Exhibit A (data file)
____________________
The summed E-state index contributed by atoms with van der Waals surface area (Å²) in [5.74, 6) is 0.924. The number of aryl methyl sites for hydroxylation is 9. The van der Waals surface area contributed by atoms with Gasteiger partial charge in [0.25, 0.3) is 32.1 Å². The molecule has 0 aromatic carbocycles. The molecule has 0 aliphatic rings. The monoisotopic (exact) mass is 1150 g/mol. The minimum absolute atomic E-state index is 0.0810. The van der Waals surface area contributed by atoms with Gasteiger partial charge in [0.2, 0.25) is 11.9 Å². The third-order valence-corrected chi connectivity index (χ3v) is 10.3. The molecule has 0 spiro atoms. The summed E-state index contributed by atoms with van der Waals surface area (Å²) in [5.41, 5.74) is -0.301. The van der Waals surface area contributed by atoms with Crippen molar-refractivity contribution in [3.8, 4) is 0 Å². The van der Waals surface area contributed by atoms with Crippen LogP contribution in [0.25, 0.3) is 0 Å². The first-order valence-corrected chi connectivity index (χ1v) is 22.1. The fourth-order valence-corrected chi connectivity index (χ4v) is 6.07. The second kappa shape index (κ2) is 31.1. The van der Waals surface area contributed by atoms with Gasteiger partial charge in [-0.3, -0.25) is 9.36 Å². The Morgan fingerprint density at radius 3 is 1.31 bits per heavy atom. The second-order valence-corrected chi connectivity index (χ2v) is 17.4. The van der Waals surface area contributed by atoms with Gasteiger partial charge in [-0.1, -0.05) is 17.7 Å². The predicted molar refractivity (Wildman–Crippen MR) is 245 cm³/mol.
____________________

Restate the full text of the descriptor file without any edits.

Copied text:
The summed E-state index contributed by atoms with van der Waals surface area (Å²) in [5.74, 6) is 0.924. The number of aryl methyl sites for hydroxylation is 9. The van der Waals surface area contributed by atoms with Gasteiger partial charge in [0.25, 0.3) is 32.1 Å². The molecule has 0 aromatic carbocycles. The molecule has 0 aliphatic rings. The monoisotopic (exact) mass is 1150 g/mol. The minimum absolute atomic E-state index is 0.0810. The van der Waals surface area contributed by atoms with Gasteiger partial charge in [0.2, 0.25) is 11.9 Å². The third-order valence-corrected chi connectivity index (χ3v) is 10.3. The molecule has 0 spiro atoms. The summed E-state index contributed by atoms with van der Waals surface area (Å²) in [5.41, 5.74) is -0.301. The van der Waals surface area contributed by atoms with Crippen molar-refractivity contribution in [3.8, 4) is 0 Å². The van der Waals surface area contributed by atoms with Crippen LogP contribution in [0.25, 0.3) is 0 Å². The first-order valence-corrected chi connectivity index (χ1v) is 22.1. The fourth-order valence-corrected chi connectivity index (χ4v) is 6.07. The second kappa shape index (κ2) is 31.1. The van der Waals surface area contributed by atoms with Gasteiger partial charge in [-0.3, -0.25) is 9.36 Å². The Morgan fingerprint density at radius 3 is 1.31 bits per heavy atom. The second-order valence-corrected chi connectivity index (χ2v) is 17.4. The van der Waals surface area contributed by atoms with Gasteiger partial charge in [-0.1, -0.05) is 17.7 Å². The predicted molar refractivity (Wildman–Crippen MR) is 245 cm³/mol.